Her message was one of hope grounded in the reality of the present day and founded upon the lessons of history. Ms. Lynch began her address acknowledging that 16th Street Baptist Church has not only borne witness to the progress of freedom in our history, it has also borne the costs of that progress.” There was the tragedy of the 1963 church bombing which took the lives of four little girls, yet the horrific news of that bombing awakened a nation and led to the passing of the Civil Rights Act of 1964 and the Voting Rights Act of 1965.

Ms. Lynch recounted the many areas of progress that the country has witnessed in the advancement of freedom and equality for so many. At the same time she noted that we continue to see acts of violence against people because of their race or religion and that the current administration has worked hard to prosecute hate crimes. Moreover, even with the Voting Rights Act, we have seen setbacks as with the Supreme Court's decision in Shelby County v Holder. In spite of that ruling, Ms Lynch told of how the Justice Department continues the fight in challenging state discriminatory laws in federal court.

Not a Cause for Despair

Ms. Lynch recounted many positive signs she has seen across the country of people organizing for good in spite of (and in response to) the waves of intolerance and injustice that continue to exist.  The lesson we draw from Dr. Martin Luther King, she said, is that adversity is not a cause for despair, it is a call to action.   

The Attorney General recounted the heights of the March for Jobs and Freedom in Washington where Dr. King delivered his I Have a Dream speech, then pointed out that just three weeks later he came to Birmingham to give a very different speech to the people suffering grief and loss in the aftermath of the church bombing. That dream must have seemed much more fragile, she noted, than it did three weeks earlier at the Lincoln Memorial in Washington. Ms. Lynch reminded us, however, of Dr. King's words to the grief-stricken people that day: “We must not despair; we must not become bitter.”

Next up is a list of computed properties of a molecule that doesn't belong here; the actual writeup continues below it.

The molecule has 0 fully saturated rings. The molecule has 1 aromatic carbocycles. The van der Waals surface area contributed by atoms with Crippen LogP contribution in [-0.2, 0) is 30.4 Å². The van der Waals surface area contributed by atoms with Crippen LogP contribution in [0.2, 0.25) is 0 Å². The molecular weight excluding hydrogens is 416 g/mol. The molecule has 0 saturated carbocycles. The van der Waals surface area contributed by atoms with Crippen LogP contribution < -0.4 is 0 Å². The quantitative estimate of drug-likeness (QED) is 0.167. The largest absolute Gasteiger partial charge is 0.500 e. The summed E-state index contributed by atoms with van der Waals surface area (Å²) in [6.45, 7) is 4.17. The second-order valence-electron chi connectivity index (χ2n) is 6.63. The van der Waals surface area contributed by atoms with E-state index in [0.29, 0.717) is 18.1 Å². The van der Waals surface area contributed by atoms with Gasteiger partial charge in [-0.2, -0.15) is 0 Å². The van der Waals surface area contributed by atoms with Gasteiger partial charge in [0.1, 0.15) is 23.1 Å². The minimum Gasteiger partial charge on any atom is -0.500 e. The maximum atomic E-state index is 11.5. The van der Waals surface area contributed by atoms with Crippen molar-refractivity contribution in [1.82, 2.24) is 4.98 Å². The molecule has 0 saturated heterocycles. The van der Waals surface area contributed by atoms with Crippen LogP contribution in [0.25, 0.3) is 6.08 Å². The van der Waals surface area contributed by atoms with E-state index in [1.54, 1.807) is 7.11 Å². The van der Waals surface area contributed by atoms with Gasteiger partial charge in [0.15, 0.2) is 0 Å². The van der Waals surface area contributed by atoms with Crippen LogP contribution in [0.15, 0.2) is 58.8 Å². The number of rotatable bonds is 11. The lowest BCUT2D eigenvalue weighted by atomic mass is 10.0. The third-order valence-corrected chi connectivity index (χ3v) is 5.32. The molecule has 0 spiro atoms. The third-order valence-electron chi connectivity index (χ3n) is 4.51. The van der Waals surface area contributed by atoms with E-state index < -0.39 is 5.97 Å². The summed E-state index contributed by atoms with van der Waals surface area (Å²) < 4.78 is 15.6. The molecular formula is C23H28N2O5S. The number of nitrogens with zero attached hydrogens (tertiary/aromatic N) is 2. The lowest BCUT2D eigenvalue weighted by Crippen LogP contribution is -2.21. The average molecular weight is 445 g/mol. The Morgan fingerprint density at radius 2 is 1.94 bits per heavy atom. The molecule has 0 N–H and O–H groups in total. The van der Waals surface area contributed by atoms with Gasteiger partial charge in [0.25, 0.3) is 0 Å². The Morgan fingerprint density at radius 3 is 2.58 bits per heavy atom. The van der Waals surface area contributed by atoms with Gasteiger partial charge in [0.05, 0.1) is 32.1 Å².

Plaque at Lorraine Hotel
(Photo by Michael Tersleff)
Lynch then told about the memorial at the Lorraine Hotel in Memphis, the site where Martin Luther King was assassinated. A marble plaque has been placed there bearing the inscription from Genesis 37:19-20: They said one to another, behold, here cometh the dreamer. Let us slay him and see what becomes of his dreams” The dream, of course, has continued, though she pointed out that today there is anxiety and fear that the dream may be lost.

She went on to say that it has never been easy, nor was it ever foreordained that we would have the gains that we see today. We are Americans and we have always pushed forward...the cause of justice is greater than any one of us. 

Where Dreams are Made

Knowing the unease and trepidation that so many are feeling as the swearing in of a new president approaches, Ms. Lynch closed her speech with words of further encouragement:

And if it comes to pass that we do enter a period of darkness, let us remember – that is when dreams are best made.  So let us see – what shall become of Dr. King’s dream?  The Lord has already wrought a miracle by bringing us this far, and “I don’t believe he brought me this far to leave me.”

What shall become of his dream?  We shall pick it up and carry it forward.  We will not shirk, we will not falter, we will not fail.

What shall become of his dream?  We shall take this newest monument and make it a testament not just to what happened before but to what we do today.

What shall become of his dream?  We will make it ours, and we will extend it as a bridge to all those who stand on the outside of democracy looking in. 

And when our time comes, we shall pass the dream on to those who are already raising their hand and to those yet to come.  So that the arc of the moral universe continues straight and true – continues towards justice.
She spoke the words that I so needed to hear. When the service closed, there were tears in my eyes. As I made my way out with the many who had gathered there, it was a weighty moment. In spite of the uncertainty ahead, there was a sense of hope. As I stood on the front steps of the church watching the crowd disperse, and older black lady came up to me and asked if I would take her picture in front of the church. She handed me her smart phone and I was glad to get her picture standing on the front steps. As I handed her phone camera back to her, I commented that this service was just what I needed. I have been in mourning,” I told her.

“We are all in mourning, she replied, “but we're gonna make it.   

*   *   *

(To read Attorney General Lynch's entire speech, go here)

16th Street Baptist Church
(Wikipedia photo)